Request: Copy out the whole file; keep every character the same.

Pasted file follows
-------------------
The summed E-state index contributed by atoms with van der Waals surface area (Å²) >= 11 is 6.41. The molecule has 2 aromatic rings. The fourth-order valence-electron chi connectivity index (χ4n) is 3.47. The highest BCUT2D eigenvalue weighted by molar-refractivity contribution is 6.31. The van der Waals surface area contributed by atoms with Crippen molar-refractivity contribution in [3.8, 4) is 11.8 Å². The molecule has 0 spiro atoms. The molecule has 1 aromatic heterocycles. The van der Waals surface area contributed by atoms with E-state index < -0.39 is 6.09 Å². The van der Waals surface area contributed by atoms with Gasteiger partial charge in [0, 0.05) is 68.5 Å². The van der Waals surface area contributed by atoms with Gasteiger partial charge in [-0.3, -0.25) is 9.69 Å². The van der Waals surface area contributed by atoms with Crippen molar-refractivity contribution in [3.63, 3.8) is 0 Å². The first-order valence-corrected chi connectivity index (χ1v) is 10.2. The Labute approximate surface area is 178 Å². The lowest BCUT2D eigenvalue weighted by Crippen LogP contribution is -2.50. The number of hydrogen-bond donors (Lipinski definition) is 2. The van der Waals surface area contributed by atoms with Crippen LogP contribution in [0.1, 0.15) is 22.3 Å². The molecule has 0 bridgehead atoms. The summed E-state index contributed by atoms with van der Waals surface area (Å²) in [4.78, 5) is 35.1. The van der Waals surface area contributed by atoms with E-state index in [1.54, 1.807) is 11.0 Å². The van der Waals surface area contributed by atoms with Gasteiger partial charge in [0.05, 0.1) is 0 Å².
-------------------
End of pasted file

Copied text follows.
The summed E-state index contributed by atoms with van der Waals surface area (Å²) >= 11 is 6.41. The molecule has 2 aromatic rings. The fourth-order valence-electron chi connectivity index (χ4n) is 3.47. The highest BCUT2D eigenvalue weighted by molar-refractivity contribution is 6.31. The van der Waals surface area contributed by atoms with Crippen molar-refractivity contribution in [3.8, 4) is 11.8 Å². The molecule has 0 spiro atoms. The molecule has 1 aromatic heterocycles. The van der Waals surface area contributed by atoms with E-state index < -0.39 is 6.09 Å². The van der Waals surface area contributed by atoms with Gasteiger partial charge in [0, 0.05) is 68.5 Å². The van der Waals surface area contributed by atoms with Gasteiger partial charge in [-0.3, -0.25) is 9.69 Å². The van der Waals surface area contributed by atoms with Crippen molar-refractivity contribution in [3.63, 3.8) is 0 Å². The first-order valence-corrected chi connectivity index (χ1v) is 10.2. The Labute approximate surface area is 178 Å². The lowest BCUT2D eigenvalue weighted by Crippen LogP contribution is -2.50. The number of hydrogen-bond donors (Lipinski definition) is 2. The van der Waals surface area contributed by atoms with Crippen LogP contribution in [0.1, 0.15) is 22.3 Å². The molecule has 0 bridgehead atoms. The summed E-state index contributed by atoms with van der Waals surface area (Å²) in [4.78, 5) is 35.1. The van der Waals surface area contributed by atoms with E-state index in [1.54, 1.807) is 11.0 Å². The van der Waals surface area contributed by atoms with Gasteiger partial charge in [0.05, 0.1) is 0 Å².